Church leaders from Scotland played their part in the coronation of the King on Saturday.
The Right Rev Dr Iain Greenshields represented the Church of Scotland, presenting Charles with his first gift, and the Most Rev Mark Strange, Primus of the Scottish Episcopal Church, presented the Sovereign’s Sceptre with Cross to the Archbishop of Canterbury.
Dr Greenshields said it was a “great honour and privilege” to be representing the church during the “very special moment in history”.
“I will play a part in service by presenting King Charles with a specially made Bible as his first gift, a tradition which has been part of every coronation since Mary II and William III in 1689,” the moderator of the Church of Scotland’s General Assembly said, prior to the ceremony.
“Each year, the monarch appoints a Lord High Commissioner to represent them at the General Assembly in May and they read out a letter on their behalf before undertaking public engagements in their name through the week.
“Like his mother before him, King Charles is an ordinary member of the Church of Scotland while in Scotland and regularly attends Crathie Kirk near Balmoral Castle in Aberdeenshire while in residence.
“His Majesty also worships at Canisbay Parish Church in Caithness when he is staying at the Castle of Mey near John O’Groats.”
After presenting the Sovereign’s Sceptre with Cross to the Archbishop of Canterbury, at what is described as the most important and symbolic moment at the heart of the coronation service, the Archbishop then placed the Sceptre in the right hand of the King, just moments before he is crowned.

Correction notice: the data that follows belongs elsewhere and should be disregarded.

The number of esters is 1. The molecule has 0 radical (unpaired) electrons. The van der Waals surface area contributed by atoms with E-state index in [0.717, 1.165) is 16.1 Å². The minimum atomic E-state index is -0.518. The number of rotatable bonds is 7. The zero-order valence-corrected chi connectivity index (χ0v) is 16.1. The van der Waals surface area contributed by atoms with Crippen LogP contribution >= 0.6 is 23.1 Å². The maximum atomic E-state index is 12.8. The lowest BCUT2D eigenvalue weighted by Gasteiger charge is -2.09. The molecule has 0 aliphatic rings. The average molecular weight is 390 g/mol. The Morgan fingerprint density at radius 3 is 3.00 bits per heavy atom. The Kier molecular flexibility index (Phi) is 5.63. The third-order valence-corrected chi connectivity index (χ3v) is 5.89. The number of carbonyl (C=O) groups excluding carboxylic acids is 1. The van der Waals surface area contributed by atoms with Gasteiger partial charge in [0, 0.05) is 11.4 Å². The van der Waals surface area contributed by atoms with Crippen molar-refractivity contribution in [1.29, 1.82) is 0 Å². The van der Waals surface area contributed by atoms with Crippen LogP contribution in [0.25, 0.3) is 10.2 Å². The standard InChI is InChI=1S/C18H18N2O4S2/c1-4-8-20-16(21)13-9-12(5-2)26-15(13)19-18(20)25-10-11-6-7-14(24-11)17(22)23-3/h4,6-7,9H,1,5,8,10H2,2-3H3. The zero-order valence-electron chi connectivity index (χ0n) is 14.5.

Mr Strange, Bishop of Moray, Ross and Caithness, was invited to fulfil the role in honour of his service to the church and the wider Anglican Communion, as well as of his contribution to public life.
“Last year I was among those who gathered at Westminster Abbey to give thanks and bid farewell on the sombre occasion of the state funeral of Her Majesty the Queen,” he said.
“I am especially grateful that the invitation acknowledges my service not just in Scotland but in the wider Anglican Communion and within civic society.
“To be recognised for these commitments, which are so important to the role of Primus, is deeply appreciated.”
The Primus will also be part of the ecumenical leaders procession into the Abbey.
Another bishop of the Scottish Episcopal Church, the Rt Rev John Armes, Bishop of Edinburgh, was also invited to attend the coronation as one of 13 people chosen to play historic ceremonial roles.
He attended in his capacity as the ex-officio chair of the Walker Trustees, a role which incorporates the position of the Heritable Usher of the White Rod, a historic office of the Parliament of Scotland.